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Check out our articles and tools relating to usability and user research.
To be an effective representative of both the user and the designer, and to help steer decision-making, usability practitioners must find a way to influence retailers of consumer products. That means building a new partnership with marketing.
It wonít have escaped your notice that despite many companies investing in user experience, everyday consumer products still have the ability to frustrate the living daylights out of people. I argue this is because marketing teams, influenced by big retailers, unwittingly block the design teamís view of the end user.
Without a clear understanding of a research problem one cannot expect customer or user research to deliver useful findings. Here are five things you can do to help better define a research problem and sharpen your research question.
Reading user instructions continues to rank high on people’s lists of ‘activities-to-be-avoided-at-all-possible-costs’. We’ve worked with a number of clients to improve their user support materials and we frequently encounter five common mistakes made by development teams. This work has given us some insight into how best to avoid these problems occurring in the first place.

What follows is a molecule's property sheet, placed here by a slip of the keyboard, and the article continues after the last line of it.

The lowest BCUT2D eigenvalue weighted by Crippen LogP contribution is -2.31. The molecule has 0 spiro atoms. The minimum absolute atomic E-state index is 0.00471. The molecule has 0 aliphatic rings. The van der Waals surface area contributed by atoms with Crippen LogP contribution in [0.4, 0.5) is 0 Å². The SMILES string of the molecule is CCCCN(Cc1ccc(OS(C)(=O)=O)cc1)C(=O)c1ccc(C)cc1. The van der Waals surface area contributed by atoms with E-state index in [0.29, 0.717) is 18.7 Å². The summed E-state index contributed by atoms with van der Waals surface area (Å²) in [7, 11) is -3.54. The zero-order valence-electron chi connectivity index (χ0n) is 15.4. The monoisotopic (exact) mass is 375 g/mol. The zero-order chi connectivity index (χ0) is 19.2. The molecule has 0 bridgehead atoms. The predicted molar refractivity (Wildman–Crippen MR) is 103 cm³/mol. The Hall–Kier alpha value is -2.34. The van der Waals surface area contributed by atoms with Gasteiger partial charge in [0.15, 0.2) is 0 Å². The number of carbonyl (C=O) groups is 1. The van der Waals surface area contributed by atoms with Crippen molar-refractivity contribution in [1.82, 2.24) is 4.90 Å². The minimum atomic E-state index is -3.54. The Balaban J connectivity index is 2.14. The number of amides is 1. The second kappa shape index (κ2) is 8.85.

“Lean UX” is the new black. We can summarize the philosophy behind it by saying: If a picture is worth a 1000 words, then a prototype is worth a 1000 pictures (with apologies to Ben Shneiderman). But given that we are increasingly working in environments where we need to deliver more with less, how can we speed up the process of prototyping?
The parallels between good research and good detective work are striking. In this article I take a close look at what user experience researchers can learn from the investigative methods used by detectives. And, in the spirit of all the best detective stories, we draw an important conclusion: if you want to become a better researcher you should learn to think like a detective.